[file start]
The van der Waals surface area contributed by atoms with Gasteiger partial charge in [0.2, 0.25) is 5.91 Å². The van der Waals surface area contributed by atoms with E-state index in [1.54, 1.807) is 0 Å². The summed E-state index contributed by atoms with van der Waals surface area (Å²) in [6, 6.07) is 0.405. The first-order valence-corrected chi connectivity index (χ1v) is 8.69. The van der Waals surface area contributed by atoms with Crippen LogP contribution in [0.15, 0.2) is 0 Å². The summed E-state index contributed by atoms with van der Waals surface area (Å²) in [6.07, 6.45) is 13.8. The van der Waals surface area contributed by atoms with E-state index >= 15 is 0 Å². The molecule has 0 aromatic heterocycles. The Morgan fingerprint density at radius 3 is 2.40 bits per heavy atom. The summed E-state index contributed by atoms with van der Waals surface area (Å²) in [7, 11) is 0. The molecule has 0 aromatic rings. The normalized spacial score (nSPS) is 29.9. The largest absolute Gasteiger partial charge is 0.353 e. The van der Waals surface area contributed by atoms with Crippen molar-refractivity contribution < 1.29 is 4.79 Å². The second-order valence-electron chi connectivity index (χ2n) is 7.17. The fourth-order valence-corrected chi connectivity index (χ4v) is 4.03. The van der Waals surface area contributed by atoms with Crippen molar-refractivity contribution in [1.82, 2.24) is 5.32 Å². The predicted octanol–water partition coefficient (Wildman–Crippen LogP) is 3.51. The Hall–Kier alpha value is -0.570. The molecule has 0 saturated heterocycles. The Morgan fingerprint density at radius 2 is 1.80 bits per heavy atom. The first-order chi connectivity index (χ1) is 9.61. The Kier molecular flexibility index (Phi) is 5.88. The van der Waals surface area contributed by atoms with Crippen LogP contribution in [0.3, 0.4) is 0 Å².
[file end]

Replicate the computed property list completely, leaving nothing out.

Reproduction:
The van der Waals surface area contributed by atoms with Gasteiger partial charge in [0.2, 0.25) is 5.91 Å². The van der Waals surface area contributed by atoms with E-state index in [1.54, 1.807) is 0 Å². The summed E-state index contributed by atoms with van der Waals surface area (Å²) in [6, 6.07) is 0.405. The first-order valence-corrected chi connectivity index (χ1v) is 8.69. The van der Waals surface area contributed by atoms with Crippen LogP contribution in [0.15, 0.2) is 0 Å². The summed E-state index contributed by atoms with van der Waals surface area (Å²) in [6.07, 6.45) is 13.8. The van der Waals surface area contributed by atoms with E-state index >= 15 is 0 Å². The molecule has 0 aromatic heterocycles. The Morgan fingerprint density at radius 3 is 2.40 bits per heavy atom. The summed E-state index contributed by atoms with van der Waals surface area (Å²) in [7, 11) is 0. The molecule has 0 aromatic rings. The normalized spacial score (nSPS) is 29.9. The largest absolute Gasteiger partial charge is 0.353 e. The van der Waals surface area contributed by atoms with Crippen molar-refractivity contribution < 1.29 is 4.79 Å². The second-order valence-electron chi connectivity index (χ2n) is 7.17. The fourth-order valence-corrected chi connectivity index (χ4v) is 4.03. The van der Waals surface area contributed by atoms with Crippen molar-refractivity contribution in [1.82, 2.24) is 5.32 Å². The predicted octanol–water partition coefficient (Wildman–Crippen LogP) is 3.51. The Hall–Kier alpha value is -0.570. The molecule has 0 saturated heterocycles. The Morgan fingerprint density at radius 2 is 1.80 bits per heavy atom. The first-order chi connectivity index (χ1) is 9.61. The Kier molecular flexibility index (Phi) is 5.88. The van der Waals surface area contributed by atoms with Crippen LogP contribution in [0.3, 0.4) is 0 Å².